Airport workers to get a break on UP Express

The Toronto Star says that a new agreement between the Greater Toronto Airports Authority and Metrolinx will allow for an (as yet undisclosed) discount for airport workers using the new train to get to and from work. The GTAA was previously attempting to charge Metrolinx $1.85 for every passenger delivered to the airport in lieu of lost parking revenue. Now it’s beginning to look like a bargaining ploy because the $1.85 is off the table in exchange it seems for the worker discounts.

Incidentally, it’s nice to see MPP Laura Albanese fighting for lower fares for the rest of us. Her timely letter adds to the pressure on Metrolinx to re-think the whole endeavour. It’s hard to imagine the traveller on a business account wandering through Union Station, schlepping their own luggage in and out of a train while they could get door-to-door service with a limo or taxi. Free Wi-Fi means nothing to people with unlimited data accounts.

As pointed out previously in WestonWeb, the capacity of the train is quite limited and while Metrolinx is under increasing pressure to make the fares affordable, they know that if fares are too low, with limited rolling stock, the train will be unable to meet demand.

What you can do about $30 fares

On December 11, Metrolinx will announce the fares for the UP Express.

If they say the fares are more than $10, you lose. Your tax money went to build the train, your community was torn up to build it, and you won’t be able to use it to commute—taking the kids to see the Santa Claus parade downtown would cost $80.

If, on the other hand, Metrolinx does the smart thing (for once) and makes the fares affordable, you’ll get great express public transit to downtown. Your property values will go up¹, Weston will be reinvigorated, it’ll be great. This isn’t impossible or insane: Vancouver has a $7 light-rail train to the airport that they built for the Olympics. It’s fantastic. I took it.

So what can you do?

And, if you’re really devoted, rally: TTCRiders will be having a rally on Thursday, December 11, 9.30am–12.00pm  outside the Metrolinx meeting at 97 Front St West.

 

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¹If you even think of moving, I’ll find you.

Albanese asks for “Fair Fare” (again)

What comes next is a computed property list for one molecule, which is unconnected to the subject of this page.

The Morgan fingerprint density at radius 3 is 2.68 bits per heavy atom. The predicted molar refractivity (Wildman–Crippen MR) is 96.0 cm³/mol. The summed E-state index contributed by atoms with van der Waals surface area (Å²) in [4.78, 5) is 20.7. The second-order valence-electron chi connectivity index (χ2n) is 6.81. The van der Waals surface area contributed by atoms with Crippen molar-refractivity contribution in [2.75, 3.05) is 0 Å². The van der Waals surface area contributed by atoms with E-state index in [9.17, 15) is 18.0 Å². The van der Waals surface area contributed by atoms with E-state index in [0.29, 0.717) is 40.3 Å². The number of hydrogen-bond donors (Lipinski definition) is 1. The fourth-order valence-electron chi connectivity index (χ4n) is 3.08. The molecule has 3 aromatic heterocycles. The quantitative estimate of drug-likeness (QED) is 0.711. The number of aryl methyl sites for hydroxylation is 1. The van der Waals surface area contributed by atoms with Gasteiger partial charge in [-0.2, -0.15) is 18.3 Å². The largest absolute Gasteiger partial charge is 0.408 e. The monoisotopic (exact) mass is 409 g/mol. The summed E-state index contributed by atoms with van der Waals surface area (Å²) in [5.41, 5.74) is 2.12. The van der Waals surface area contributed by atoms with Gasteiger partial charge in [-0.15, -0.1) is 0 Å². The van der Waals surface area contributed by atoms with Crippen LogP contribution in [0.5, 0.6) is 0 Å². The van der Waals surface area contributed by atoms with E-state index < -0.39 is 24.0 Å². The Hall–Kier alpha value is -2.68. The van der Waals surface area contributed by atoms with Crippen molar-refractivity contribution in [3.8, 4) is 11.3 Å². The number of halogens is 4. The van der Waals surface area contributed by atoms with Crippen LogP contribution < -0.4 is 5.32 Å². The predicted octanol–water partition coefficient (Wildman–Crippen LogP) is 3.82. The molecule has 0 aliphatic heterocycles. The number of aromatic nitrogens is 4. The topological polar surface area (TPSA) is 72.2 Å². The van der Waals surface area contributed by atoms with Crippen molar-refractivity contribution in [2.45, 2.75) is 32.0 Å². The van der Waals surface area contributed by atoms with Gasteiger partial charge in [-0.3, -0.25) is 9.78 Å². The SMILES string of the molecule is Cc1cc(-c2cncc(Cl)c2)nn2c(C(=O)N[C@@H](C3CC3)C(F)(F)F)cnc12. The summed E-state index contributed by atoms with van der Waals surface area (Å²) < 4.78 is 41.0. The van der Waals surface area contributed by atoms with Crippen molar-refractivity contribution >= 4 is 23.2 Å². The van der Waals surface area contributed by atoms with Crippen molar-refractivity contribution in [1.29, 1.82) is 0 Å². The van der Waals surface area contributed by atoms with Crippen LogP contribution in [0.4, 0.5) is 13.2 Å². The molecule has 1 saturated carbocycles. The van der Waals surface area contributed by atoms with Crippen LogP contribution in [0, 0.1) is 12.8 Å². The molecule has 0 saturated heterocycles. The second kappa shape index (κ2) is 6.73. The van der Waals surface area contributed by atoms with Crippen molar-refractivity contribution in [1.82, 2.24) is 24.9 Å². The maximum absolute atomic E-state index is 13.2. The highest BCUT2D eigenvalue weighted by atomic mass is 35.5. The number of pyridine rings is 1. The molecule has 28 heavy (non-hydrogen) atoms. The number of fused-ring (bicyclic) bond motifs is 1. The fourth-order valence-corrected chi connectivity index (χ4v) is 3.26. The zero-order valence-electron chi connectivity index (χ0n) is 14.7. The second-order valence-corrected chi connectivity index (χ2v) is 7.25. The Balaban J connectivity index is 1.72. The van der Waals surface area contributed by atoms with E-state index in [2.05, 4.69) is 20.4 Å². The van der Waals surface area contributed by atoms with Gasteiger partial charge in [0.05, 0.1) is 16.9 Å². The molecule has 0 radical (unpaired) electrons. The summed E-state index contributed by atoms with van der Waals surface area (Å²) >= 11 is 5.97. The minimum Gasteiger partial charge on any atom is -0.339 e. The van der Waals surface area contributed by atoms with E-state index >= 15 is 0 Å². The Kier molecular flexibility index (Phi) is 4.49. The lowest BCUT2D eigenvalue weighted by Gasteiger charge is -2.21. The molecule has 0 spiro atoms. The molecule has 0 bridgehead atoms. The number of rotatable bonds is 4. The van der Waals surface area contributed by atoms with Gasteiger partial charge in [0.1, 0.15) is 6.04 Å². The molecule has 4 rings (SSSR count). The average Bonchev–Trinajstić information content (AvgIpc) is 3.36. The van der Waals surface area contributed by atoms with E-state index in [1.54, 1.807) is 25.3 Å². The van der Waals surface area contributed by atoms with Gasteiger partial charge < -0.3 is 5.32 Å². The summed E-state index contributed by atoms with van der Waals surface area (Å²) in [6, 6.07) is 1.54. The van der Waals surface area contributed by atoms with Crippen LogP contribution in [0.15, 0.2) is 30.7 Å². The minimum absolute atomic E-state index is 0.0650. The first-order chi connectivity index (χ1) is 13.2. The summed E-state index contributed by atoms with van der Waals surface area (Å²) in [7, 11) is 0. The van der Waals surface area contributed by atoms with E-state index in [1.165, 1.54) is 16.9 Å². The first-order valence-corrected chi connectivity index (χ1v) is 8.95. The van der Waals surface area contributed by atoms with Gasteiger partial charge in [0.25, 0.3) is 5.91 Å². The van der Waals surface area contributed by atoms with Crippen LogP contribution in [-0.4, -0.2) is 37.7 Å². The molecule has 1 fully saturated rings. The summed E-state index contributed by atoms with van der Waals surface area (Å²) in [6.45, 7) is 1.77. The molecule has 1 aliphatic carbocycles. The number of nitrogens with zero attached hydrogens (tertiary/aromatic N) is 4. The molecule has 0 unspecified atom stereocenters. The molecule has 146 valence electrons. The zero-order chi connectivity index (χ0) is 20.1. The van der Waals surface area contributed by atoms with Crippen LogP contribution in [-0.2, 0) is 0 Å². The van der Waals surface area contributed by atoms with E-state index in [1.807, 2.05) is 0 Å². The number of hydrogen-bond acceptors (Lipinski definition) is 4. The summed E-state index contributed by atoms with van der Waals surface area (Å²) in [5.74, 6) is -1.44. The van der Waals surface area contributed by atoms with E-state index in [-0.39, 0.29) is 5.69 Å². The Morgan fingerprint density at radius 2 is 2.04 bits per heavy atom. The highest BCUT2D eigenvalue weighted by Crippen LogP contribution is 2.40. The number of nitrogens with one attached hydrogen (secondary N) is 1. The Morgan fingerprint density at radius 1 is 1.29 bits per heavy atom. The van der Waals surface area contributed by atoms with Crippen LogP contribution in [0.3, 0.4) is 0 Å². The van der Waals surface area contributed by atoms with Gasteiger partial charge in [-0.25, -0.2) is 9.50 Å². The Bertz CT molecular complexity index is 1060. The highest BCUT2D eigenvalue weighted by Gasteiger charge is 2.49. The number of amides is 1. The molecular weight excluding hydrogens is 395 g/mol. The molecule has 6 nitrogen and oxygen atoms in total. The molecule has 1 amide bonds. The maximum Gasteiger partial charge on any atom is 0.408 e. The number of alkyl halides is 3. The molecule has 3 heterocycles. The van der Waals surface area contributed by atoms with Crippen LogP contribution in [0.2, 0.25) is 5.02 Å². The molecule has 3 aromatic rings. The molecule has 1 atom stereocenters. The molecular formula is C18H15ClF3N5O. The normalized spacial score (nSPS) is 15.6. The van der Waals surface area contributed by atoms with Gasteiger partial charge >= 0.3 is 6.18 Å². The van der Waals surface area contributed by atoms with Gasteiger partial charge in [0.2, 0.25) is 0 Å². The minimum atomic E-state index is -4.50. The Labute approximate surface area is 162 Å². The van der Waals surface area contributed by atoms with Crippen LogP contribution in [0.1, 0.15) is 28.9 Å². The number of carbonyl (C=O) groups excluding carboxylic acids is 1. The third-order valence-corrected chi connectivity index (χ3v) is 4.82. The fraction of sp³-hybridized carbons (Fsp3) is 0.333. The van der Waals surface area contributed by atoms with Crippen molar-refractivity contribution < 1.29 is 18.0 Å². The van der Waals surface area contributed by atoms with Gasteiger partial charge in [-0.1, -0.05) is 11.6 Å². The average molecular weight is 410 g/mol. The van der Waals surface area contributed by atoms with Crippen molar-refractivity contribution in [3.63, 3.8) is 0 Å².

Laura Albanese took the gloves off yesterday and released a letter asking for a “fair fare” for the UP Express. While she had asked for smart pricing of the train in August, this letter comes before the December 11 meeting of Metrolinx, where the fares are likely to be announced.

The letter is pretty scathing. She says “Metrolinx has not engaged in any meaningful and transparent consultation with the public” and that it should consult on “something so important as a fare that affects hundreds of thousands of transit users”. The train, she says, was once designed “exclusively for airport customers with no apparent concern for the communities surrounding it.”

Albanese is in favour of using the UP Express as public transit. She notes that the CEO of Metrolinx has said that there will now be six stops on the line: Union, Bloor, Eglinton, Weston, Woodbine, and Pearson. $30 fares would take the public out of the transit.

The fares should be priced differently for students, seniors, and those not travelling the full distance, she says, and,

To reiterate, the fare should reflect the fact that the UP Express is a publicly owned service, built and paid for with public tax dollars.

 

She closes with “Now is the time to seize the potential of the UP Express to serve multiple transit demands and the greater good.”

The letter is worth reading in its entirety if you have the time.

Leaf collection creates stir

Who knew? Only parts of Toronto get mechanical leaf collection. In fact, only parts of Weston get leaf collection.  Few streets north of Church get it, and no street south of the village does. Now Frances Nunziata is pushing the apparent unfairness of this; she and InsideToronto are saying that the city needs to be more equitable.

From Nunziata's office

Leaf collection in Weston

Nunziata told InsideToronto that “It would make sense that the city should implement it city-wide…. There are some places that you can’t because of on-street parking. But maybe the city should go out and collect the leaves.”

Nonsense. This is great politics, but it’s terrible economics. It would be silly, for instance, to collect leaves on Dundas St W, where I used to live: There are very few trees. It makes much sense to collect them in the Weston where flooding has been a problem (leaves clog catch basins) and there are many trees.

Even my kids know that fairness doesn’t mean treating everyone the same (if it did, we’d have a subway). Fairness means treating people right. It might make perfect economic sense to clear the streets of Weston.

TC3’s Season Debut Concert – November 29.

Toronto Children’s Concert Choir & Performing Arts Company (TC3) is more than a choir. Bringing together young people ages 7 to 18 from across the Greater Toronto area, TC3’s mission is to promote, develop and encourage youth through inspirational song, dance and Afro-Caribbean drumming. The focus is always on establishing excellence, holistic development and first-rate performance.

For TC3’s season debut, there will be two performances at 2:00pm and 6:30pm held at Weston Park Baptist Church at Weston and Lawrence.

Tickets can be purchased in advance or at the door.

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